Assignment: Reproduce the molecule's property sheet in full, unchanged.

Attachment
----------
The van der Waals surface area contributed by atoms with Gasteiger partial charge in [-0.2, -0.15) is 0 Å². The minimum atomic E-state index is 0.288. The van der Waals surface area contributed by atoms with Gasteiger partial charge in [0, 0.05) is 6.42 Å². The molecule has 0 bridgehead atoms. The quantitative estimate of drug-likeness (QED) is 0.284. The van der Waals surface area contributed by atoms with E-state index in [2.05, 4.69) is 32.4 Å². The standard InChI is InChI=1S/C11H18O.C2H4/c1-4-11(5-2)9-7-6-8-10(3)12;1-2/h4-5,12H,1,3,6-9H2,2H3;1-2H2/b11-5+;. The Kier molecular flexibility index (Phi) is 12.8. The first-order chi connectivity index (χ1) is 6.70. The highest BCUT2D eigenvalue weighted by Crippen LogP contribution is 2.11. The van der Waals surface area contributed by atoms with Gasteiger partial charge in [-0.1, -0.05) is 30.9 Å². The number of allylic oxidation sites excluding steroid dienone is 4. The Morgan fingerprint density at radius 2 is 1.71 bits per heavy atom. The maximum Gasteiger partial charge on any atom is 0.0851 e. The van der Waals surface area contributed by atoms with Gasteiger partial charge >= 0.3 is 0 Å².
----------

The van der Waals surface area contributed by atoms with Gasteiger partial charge in [-0.2, -0.15) is 0 Å². The minimum atomic E-state index is 0.288. The van der Waals surface area contributed by atoms with Gasteiger partial charge in [0, 0.05) is 6.42 Å². The molecule has 0 bridgehead atoms. The quantitative estimate of drug-likeness (QED) is 0.284. The van der Waals surface area contributed by atoms with E-state index in [2.05, 4.69) is 32.4 Å². The standard InChI is InChI=1S/C11H18O.C2H4/c1-4-11(5-2)9-7-6-8-10(3)12;1-2/h4-5,12H,1,3,6-9H2,2H3;1-2H2/b11-5+;. The Kier molecular flexibility index (Phi) is 12.8. The first-order chi connectivity index (χ1) is 6.70. The highest BCUT2D eigenvalue weighted by Crippen LogP contribution is 2.11. The van der Waals surface area contributed by atoms with Gasteiger partial charge in [-0.1, -0.05) is 30.9 Å². The number of allylic oxidation sites excluding steroid dienone is 4. The Morgan fingerprint density at radius 2 is 1.71 bits per heavy atom. The maximum Gasteiger partial charge on any atom is 0.0851 e. The van der Waals surface area contributed by atoms with Gasteiger partial charge >= 0.3 is 0 Å².